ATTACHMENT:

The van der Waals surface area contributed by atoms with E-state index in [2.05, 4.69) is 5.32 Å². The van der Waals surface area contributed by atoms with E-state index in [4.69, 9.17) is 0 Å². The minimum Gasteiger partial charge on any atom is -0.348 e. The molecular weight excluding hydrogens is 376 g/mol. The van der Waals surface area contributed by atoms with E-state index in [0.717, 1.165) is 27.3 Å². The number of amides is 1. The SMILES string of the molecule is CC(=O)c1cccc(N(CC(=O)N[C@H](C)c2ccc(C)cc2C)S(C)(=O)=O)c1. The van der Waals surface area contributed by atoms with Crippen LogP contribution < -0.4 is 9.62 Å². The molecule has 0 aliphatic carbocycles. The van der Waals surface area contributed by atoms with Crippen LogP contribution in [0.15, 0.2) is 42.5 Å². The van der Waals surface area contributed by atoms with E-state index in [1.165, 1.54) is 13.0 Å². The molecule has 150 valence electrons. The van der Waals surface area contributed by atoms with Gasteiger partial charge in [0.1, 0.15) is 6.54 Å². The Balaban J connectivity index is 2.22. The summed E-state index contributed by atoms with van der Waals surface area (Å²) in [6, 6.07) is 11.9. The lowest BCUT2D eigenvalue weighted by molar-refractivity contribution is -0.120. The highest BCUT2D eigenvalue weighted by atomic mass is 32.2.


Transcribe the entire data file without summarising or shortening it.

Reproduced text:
The van der Waals surface area contributed by atoms with E-state index in [2.05, 4.69) is 5.32 Å². The van der Waals surface area contributed by atoms with E-state index in [4.69, 9.17) is 0 Å². The minimum Gasteiger partial charge on any atom is -0.348 e. The molecular weight excluding hydrogens is 376 g/mol. The van der Waals surface area contributed by atoms with E-state index in [0.717, 1.165) is 27.3 Å². The number of amides is 1. The SMILES string of the molecule is CC(=O)c1cccc(N(CC(=O)N[C@H](C)c2ccc(C)cc2C)S(C)(=O)=O)c1. The van der Waals surface area contributed by atoms with Crippen LogP contribution < -0.4 is 9.62 Å². The molecule has 0 aliphatic carbocycles. The van der Waals surface area contributed by atoms with Crippen LogP contribution in [0.15, 0.2) is 42.5 Å². The van der Waals surface area contributed by atoms with E-state index in [1.165, 1.54) is 13.0 Å². The molecule has 150 valence electrons. The van der Waals surface area contributed by atoms with Gasteiger partial charge in [0.1, 0.15) is 6.54 Å². The Balaban J connectivity index is 2.22. The summed E-state index contributed by atoms with van der Waals surface area (Å²) in [6, 6.07) is 11.9. The lowest BCUT2D eigenvalue weighted by molar-refractivity contribution is -0.120. The highest BCUT2D eigenvalue weighted by atomic mass is 32.2.